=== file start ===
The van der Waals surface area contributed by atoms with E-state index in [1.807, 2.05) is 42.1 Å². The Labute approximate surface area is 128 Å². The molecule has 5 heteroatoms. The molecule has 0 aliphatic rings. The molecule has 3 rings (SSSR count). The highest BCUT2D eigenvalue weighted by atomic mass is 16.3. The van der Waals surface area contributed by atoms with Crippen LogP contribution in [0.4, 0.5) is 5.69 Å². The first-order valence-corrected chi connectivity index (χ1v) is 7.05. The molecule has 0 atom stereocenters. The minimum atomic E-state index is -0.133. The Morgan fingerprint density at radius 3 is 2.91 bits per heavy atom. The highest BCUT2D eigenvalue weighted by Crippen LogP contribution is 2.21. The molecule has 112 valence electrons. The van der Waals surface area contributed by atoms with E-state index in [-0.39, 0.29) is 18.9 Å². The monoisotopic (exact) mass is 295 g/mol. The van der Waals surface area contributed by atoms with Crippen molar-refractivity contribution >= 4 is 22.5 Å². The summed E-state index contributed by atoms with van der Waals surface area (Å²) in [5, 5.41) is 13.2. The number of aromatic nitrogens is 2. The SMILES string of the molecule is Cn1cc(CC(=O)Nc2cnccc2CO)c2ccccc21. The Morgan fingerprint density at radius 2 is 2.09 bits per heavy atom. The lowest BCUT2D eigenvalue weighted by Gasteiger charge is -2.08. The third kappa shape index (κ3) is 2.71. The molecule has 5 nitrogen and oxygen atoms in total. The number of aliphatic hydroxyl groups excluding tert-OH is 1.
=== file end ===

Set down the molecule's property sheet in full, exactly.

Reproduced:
The van der Waals surface area contributed by atoms with E-state index in [1.807, 2.05) is 42.1 Å². The Labute approximate surface area is 128 Å². The molecule has 5 heteroatoms. The molecule has 0 aliphatic rings. The molecule has 3 rings (SSSR count). The highest BCUT2D eigenvalue weighted by atomic mass is 16.3. The van der Waals surface area contributed by atoms with Crippen LogP contribution in [0.4, 0.5) is 5.69 Å². The first-order valence-corrected chi connectivity index (χ1v) is 7.05. The molecule has 0 atom stereocenters. The minimum atomic E-state index is -0.133. The Morgan fingerprint density at radius 3 is 2.91 bits per heavy atom. The highest BCUT2D eigenvalue weighted by Crippen LogP contribution is 2.21. The molecule has 112 valence electrons. The van der Waals surface area contributed by atoms with E-state index in [-0.39, 0.29) is 18.9 Å². The monoisotopic (exact) mass is 295 g/mol. The van der Waals surface area contributed by atoms with Crippen molar-refractivity contribution >= 4 is 22.5 Å². The summed E-state index contributed by atoms with van der Waals surface area (Å²) in [5, 5.41) is 13.2. The number of aromatic nitrogens is 2. The SMILES string of the molecule is Cn1cc(CC(=O)Nc2cnccc2CO)c2ccccc21. The Morgan fingerprint density at radius 2 is 2.09 bits per heavy atom. The lowest BCUT2D eigenvalue weighted by Gasteiger charge is -2.08. The third kappa shape index (κ3) is 2.71. The molecule has 5 nitrogen and oxygen atoms in total. The number of aliphatic hydroxyl groups excluding tert-OH is 1.